Imagine making a film in 1970 and then having to wait 29-years before anyone could watch it. That’s what happened to director Karel Kachyňa when he wrote, directed, and produced a film that audaciously questioned the methods of the Czechoslovakian Communist Party. Suppressed by the same right-wing leaders that Kachyňa was shining a very bright light on, Ucho (The Ear) is a grim look at what it is like to live in a totalitarian state.
The story takes place over one brief paranoid evening in the life of Ludvík (Radoslav Brzobohatý) and Anna (Jiřina Bohdalová), a caustic married couple. Ludvík is a senior ministry official who finds himself under suspicion when his superior and others in his office are arrested and held for questioning. Upon returning home from a Party function, he and Anna encounter a house where both the power and phone lines have been turned off. In addition, there are cars parked outside and men milling about in the garden. Internal and external panic ensues inside their dark and untidy home, where they fear the “ear” is listening to everything they say and do.
Shot in stark black and white and employing unflinching extreme close-ups and deep focus, Ucho purposefully makes you uncomfortable—because that is how the characters feel. The first half of the movie is shot primarily in the dark, with only candlelight and a small flashlight to shed light on the happenings inside the house. If Ludvík and Anna can’t see what’s happening to them why should the audience? Later in the film, when there is a shift in tone and the lights come on, we see a piercing examination of the relationship between husband and wife. Someone should have flicked them off, because this is a couple obviously in need of a good marriage counselor. She’s a drunk with a nasty disposition; he is a man consumed with getting ahead at all costs. Still, when they are faced with the prospect of Ludvík being taken away, the couple becomes extremely protective and shows a previously unseen tenderness toward one another.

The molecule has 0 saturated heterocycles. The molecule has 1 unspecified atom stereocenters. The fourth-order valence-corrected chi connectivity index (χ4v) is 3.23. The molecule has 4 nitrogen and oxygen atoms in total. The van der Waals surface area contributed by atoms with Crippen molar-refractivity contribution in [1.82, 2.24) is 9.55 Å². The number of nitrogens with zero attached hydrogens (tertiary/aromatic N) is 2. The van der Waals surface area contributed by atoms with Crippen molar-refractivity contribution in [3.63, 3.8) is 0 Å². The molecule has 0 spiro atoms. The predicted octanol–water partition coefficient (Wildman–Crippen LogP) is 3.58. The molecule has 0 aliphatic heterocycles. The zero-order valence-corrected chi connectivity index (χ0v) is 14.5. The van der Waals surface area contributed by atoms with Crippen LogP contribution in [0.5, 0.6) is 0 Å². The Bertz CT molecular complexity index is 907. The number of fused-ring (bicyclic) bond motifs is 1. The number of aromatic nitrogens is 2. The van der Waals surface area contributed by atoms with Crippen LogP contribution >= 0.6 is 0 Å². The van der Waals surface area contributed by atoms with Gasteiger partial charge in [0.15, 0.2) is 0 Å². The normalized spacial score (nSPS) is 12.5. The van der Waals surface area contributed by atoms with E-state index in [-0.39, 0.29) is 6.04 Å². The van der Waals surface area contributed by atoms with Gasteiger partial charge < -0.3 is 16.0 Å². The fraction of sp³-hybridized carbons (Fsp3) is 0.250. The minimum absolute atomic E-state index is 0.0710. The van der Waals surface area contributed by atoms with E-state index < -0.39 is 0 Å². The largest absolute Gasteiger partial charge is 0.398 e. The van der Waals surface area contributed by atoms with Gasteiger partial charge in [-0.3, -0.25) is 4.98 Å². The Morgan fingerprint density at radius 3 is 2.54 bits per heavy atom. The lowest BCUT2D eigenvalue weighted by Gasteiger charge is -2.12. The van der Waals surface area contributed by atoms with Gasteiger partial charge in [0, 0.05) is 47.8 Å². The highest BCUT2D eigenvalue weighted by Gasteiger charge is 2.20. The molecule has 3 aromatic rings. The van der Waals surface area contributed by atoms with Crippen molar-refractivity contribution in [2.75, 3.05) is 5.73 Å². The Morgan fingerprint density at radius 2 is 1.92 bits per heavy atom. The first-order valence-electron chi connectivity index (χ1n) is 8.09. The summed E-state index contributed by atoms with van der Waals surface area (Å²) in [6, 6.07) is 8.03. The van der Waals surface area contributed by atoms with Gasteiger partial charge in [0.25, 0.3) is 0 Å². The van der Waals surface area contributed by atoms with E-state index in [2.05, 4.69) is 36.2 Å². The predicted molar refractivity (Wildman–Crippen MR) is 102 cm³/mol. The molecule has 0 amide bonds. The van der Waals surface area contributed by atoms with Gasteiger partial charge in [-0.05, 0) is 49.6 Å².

The relationship between Ludvík and Anna has been compared to that of George and Martha in Who’s Afraid of Virginia Woolf? (1966). While there are obvious similarities (alcoholism and verbal barbarism) between the two couples, to diminish the political element would be a mistake. The fractured martial relationship is nothing compared to the repressive political state in which they live, where psychological terror is the weapon of choice. It is telling that they last line of the film has Anna saying to Ludvík that she’s sacred—that’s the point.
While Ucho isn’t the greatest film I’ve ever seen, it is one of the most politically daring ones I’ve encountered. As an American it is difficult to imagine a world where political expression is so easily suppressed, but it ran rampant throughout Eastern Europe during the Soviet Era. It is because of films like this that I am reminded of how lucky I am to live in a country where free expression is both protected and valued. Karel Kachyňa should be heralded as a hero in the Czech Republic today for having the courage to make a film that stood up to authoritarianism—even if he knew it wouldn’t be seen by anyone for 29-years.